Urban Agenda for the EU: promoting the ‘right to the city’ at all ages

Transport trainAccording to World Health Organisation (WHO), the urban physical and social environments are key determinants of whether people can remain healthy, independent and autonomous long into their old age. Cities are also key actors in the provision of services that directly influence how active and healthy we age. In old age, people indeed require supportive and enabling living environments to compensate for physical and social changes associated with ageing.
This is in line with what is called the “Right to the City”, as described in the Global Charter Agenda for Human Rights in the City and which states that cities are collective places which belong to all its residents and which must offer the necessary conditions for a decent life from a social, political, cultural, economic and environmental point of view.

ParkWith the persistent ageism and age stereotypes that prevail in society, the right to the city is particularly important for older persons. Cities can therefore have a crucial role to play to fight age discrimination and answer the challenges faced by their older residents, while providing them with opportunities for ageing well. This role is all the more important with the growing demographic shift and urbanisation happening in Europe: the number of people in the EU aged 65 or over is set to nearly double, from 85 million in 2008 to 151 million in 2060. At the same time, older people aged 60+ will represent around 35% of the urban population in Europe.

In this context, AGE Platform Europe very much welcomes the signature of the Pact of Amsterdam by EU ministers on 30 May 2016, establishing an Urban Agenda for the EU. The Urban Agenda recognises the role of cities in tackling some of Europe’s most pressing socioeconomic challenges and pursuing the objectives of the EUROPE 2020 strategy. It aims to promote a better cooperation between Member States, the European Commission and cities and a better coordination of the urban dimension in the EU policy making in order to stimulate growth, livability and innovation with a focus on three pillars: better regulation, better funding and better knowledge exchange.

In order to help European cities use the Urban Agenda to become more age-friendly and promote older urban dwellers’ rights, AGE has published a new policy paper called “Applying the Right to the City to older persons: Seizing the opportunity of the EU Urban Agenda”. This contribution, based on the WHO age-friendly cities approach and on the Global and European Charters for Human Rights in the City provides key insights on challenges faced by older urban dwellers. It addresses 8 out of the 12 themes addressed by the Urban Agenda for the EU:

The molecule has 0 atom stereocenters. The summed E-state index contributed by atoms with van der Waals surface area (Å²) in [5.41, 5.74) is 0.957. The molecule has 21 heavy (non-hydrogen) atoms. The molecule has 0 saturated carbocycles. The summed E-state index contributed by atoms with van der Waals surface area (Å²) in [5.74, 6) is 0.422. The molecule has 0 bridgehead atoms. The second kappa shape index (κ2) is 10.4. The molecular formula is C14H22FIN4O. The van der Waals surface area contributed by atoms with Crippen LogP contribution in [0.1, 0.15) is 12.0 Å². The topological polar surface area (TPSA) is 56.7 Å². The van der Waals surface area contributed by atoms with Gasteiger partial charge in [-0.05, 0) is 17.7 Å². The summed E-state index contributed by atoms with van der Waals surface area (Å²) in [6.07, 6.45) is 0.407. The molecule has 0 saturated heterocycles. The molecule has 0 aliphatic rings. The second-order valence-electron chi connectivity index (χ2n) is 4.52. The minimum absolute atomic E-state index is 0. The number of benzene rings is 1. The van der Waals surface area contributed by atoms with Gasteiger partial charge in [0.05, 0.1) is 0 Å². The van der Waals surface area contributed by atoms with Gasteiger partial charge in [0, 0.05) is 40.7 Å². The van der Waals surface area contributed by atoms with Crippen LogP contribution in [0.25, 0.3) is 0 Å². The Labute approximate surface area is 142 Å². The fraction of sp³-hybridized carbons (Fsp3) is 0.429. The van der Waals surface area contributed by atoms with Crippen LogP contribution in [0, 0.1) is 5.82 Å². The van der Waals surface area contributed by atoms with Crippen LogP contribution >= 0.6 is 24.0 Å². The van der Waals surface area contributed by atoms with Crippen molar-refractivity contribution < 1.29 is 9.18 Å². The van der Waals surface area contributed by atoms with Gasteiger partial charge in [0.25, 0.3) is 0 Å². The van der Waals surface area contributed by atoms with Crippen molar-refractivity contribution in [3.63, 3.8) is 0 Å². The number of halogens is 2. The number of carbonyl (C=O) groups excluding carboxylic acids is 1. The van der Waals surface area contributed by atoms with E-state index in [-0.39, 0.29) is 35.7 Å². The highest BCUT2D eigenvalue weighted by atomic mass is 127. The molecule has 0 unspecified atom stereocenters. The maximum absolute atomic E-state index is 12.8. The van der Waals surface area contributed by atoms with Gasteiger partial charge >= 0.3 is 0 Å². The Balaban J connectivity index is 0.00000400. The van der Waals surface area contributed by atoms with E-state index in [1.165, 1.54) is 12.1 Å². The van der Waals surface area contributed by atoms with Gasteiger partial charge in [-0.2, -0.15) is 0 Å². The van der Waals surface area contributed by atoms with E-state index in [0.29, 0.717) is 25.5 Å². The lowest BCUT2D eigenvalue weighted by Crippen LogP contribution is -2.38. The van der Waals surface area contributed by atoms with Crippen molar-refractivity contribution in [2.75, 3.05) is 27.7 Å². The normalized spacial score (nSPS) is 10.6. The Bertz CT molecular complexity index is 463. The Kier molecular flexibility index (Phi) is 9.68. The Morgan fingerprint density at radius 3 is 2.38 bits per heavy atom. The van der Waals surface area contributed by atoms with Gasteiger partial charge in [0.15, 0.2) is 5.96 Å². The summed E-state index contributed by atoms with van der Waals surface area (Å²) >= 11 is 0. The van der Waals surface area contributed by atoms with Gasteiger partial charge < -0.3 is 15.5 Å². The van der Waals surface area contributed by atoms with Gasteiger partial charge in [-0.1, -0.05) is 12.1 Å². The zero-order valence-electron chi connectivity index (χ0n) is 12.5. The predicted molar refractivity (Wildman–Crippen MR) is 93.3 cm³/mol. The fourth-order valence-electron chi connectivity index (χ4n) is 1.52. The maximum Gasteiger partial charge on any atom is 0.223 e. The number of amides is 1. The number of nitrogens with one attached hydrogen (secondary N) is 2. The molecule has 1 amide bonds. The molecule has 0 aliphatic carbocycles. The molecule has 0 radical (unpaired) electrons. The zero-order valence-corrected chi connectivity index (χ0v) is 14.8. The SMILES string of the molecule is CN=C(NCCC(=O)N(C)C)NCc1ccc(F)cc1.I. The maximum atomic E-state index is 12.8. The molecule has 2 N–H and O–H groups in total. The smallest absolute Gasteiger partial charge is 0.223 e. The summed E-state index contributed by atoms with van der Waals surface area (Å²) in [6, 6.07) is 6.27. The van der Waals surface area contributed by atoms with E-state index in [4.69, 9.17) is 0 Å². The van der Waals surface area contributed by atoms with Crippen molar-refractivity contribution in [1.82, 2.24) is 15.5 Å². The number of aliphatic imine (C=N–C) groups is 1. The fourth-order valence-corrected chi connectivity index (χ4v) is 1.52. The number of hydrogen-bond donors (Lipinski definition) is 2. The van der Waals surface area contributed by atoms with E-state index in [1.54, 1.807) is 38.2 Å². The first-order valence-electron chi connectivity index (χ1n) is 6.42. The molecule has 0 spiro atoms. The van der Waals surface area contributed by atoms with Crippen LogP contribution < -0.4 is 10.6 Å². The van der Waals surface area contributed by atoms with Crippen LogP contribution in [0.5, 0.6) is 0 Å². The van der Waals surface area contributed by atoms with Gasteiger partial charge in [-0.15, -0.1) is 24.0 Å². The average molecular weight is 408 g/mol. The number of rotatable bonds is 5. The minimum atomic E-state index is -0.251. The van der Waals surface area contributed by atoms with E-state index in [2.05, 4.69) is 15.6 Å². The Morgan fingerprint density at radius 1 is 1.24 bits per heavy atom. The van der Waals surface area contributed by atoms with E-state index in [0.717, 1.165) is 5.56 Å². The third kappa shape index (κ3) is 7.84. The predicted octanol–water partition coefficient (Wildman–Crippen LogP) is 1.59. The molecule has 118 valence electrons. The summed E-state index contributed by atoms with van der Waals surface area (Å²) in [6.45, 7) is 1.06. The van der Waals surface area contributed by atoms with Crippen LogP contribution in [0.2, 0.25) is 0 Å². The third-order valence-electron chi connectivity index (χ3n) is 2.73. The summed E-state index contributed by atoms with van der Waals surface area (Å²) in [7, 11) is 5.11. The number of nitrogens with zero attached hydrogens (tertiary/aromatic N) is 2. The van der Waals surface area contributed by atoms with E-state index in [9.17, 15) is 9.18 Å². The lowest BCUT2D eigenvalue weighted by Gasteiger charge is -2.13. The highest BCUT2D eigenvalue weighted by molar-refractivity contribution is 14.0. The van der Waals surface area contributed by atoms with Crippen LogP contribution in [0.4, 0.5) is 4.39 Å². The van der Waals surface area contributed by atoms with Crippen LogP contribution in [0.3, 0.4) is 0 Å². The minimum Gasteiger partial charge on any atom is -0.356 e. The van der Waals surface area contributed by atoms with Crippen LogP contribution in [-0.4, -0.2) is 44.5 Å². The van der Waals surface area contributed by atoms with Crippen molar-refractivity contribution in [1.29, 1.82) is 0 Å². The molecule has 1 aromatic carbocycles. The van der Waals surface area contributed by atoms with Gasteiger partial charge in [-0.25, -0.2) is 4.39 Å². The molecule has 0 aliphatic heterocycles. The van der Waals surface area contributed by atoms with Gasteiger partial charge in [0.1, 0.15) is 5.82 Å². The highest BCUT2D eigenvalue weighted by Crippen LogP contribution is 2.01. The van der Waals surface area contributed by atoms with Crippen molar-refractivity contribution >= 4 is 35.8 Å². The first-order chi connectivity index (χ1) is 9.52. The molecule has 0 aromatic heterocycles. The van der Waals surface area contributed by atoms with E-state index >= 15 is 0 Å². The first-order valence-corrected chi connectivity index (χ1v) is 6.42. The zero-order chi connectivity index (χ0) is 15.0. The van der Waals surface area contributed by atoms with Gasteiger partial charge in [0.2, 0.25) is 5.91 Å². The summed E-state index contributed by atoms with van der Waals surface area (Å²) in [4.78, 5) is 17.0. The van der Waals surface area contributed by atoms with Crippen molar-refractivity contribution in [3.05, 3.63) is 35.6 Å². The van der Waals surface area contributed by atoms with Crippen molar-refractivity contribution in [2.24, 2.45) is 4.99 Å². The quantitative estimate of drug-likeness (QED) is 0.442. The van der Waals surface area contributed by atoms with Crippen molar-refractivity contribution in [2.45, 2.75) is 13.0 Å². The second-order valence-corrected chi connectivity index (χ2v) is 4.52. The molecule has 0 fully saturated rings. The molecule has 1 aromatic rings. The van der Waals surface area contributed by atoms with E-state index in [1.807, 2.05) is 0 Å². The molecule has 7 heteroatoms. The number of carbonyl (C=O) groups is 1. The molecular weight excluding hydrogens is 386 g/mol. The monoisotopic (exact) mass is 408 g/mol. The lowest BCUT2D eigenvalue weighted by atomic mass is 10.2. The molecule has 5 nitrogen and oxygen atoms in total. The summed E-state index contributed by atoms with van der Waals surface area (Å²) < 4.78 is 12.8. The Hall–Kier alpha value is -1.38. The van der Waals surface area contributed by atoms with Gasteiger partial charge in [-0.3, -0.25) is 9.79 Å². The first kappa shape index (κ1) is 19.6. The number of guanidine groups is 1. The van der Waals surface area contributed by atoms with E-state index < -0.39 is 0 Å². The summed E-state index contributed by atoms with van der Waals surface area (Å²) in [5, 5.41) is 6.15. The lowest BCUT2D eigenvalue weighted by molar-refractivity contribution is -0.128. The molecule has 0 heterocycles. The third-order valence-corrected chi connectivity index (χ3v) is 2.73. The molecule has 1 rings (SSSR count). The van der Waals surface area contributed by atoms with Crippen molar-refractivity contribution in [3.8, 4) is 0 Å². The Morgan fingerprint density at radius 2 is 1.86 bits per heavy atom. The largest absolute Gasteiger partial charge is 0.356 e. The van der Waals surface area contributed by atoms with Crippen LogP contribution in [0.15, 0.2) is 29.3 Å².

• Inclusion of migrants and refugees;
      • Jobs and skills in the local economy;
      • Urban poverty;
      • Housing;
      • Air quality;
      • Urban mobility;
      • Digital transition;
      • Innovative and responsible public procurement.

As a conclusion, AGE’s paper welcomes the Urban Agenda’s willingness to strengthen coordination at all levels, recalling that breaking up the silos both horizontally and vertically is crucial to improve older persons’ quality of life. Demographic change, rightly mentioned among the crosscutting issues of the Urban Agenda, impacts a large spectrum of fields, including the provision of adequate and adapted housing, accessible mobility opportunities, social inclusion and poverty. Moreover competences in the field of ageing and rights of older persons are greatly shared among the various levels of governance and a decision made in a field can affect other fields, for instance offering adequate housing to older persons can alleviate the risk of poverty, and ensuring good public transport systems can allow them access public services.

Last but not least, AGE underlines the necessity to involve civil society organisations in local decision-making processes, as a key element to ensure relevance, adequacy, take-up of public policies.

In brief, inter sectorial exchange, cooperation and coordination at all levels are keys to urban sustainability and ‘ageing-well’ in European cities.

Useful links:

Related news

our Publications
AGE Barometer assesses on a bi-annual basis the socio-economic situation of older people across the EU and how this situation...
Skip to content